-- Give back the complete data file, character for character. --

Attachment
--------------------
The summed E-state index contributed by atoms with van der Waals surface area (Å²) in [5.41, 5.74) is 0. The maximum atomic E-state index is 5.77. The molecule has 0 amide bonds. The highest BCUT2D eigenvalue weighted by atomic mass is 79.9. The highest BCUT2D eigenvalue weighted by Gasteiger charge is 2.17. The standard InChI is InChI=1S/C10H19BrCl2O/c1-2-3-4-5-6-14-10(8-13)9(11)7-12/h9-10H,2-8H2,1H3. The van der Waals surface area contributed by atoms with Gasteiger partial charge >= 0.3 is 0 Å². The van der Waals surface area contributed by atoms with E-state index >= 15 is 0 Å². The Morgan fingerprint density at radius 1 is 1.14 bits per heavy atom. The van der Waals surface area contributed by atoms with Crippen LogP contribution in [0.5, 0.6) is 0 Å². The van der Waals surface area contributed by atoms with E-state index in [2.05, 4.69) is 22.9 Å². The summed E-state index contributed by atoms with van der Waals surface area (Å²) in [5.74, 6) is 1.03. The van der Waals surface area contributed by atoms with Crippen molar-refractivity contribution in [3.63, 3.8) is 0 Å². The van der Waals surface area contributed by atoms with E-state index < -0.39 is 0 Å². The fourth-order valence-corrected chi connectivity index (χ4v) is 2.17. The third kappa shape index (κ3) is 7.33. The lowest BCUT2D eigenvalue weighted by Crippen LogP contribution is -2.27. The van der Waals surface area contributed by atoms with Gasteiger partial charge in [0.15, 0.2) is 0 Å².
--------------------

The summed E-state index contributed by atoms with van der Waals surface area (Å²) in [5.41, 5.74) is 0. The maximum atomic E-state index is 5.77. The molecule has 0 amide bonds. The highest BCUT2D eigenvalue weighted by atomic mass is 79.9. The highest BCUT2D eigenvalue weighted by Gasteiger charge is 2.17. The standard InChI is InChI=1S/C10H19BrCl2O/c1-2-3-4-5-6-14-10(8-13)9(11)7-12/h9-10H,2-8H2,1H3. The van der Waals surface area contributed by atoms with Gasteiger partial charge >= 0.3 is 0 Å². The van der Waals surface area contributed by atoms with E-state index >= 15 is 0 Å². The Morgan fingerprint density at radius 1 is 1.14 bits per heavy atom. The van der Waals surface area contributed by atoms with Crippen LogP contribution in [0.5, 0.6) is 0 Å². The van der Waals surface area contributed by atoms with E-state index in [2.05, 4.69) is 22.9 Å². The summed E-state index contributed by atoms with van der Waals surface area (Å²) in [5.74, 6) is 1.03. The van der Waals surface area contributed by atoms with Crippen molar-refractivity contribution in [3.63, 3.8) is 0 Å². The van der Waals surface area contributed by atoms with E-state index < -0.39 is 0 Å². The fourth-order valence-corrected chi connectivity index (χ4v) is 2.17. The third kappa shape index (κ3) is 7.33. The lowest BCUT2D eigenvalue weighted by Crippen LogP contribution is -2.27. The van der Waals surface area contributed by atoms with Gasteiger partial charge in [0.15, 0.2) is 0 Å².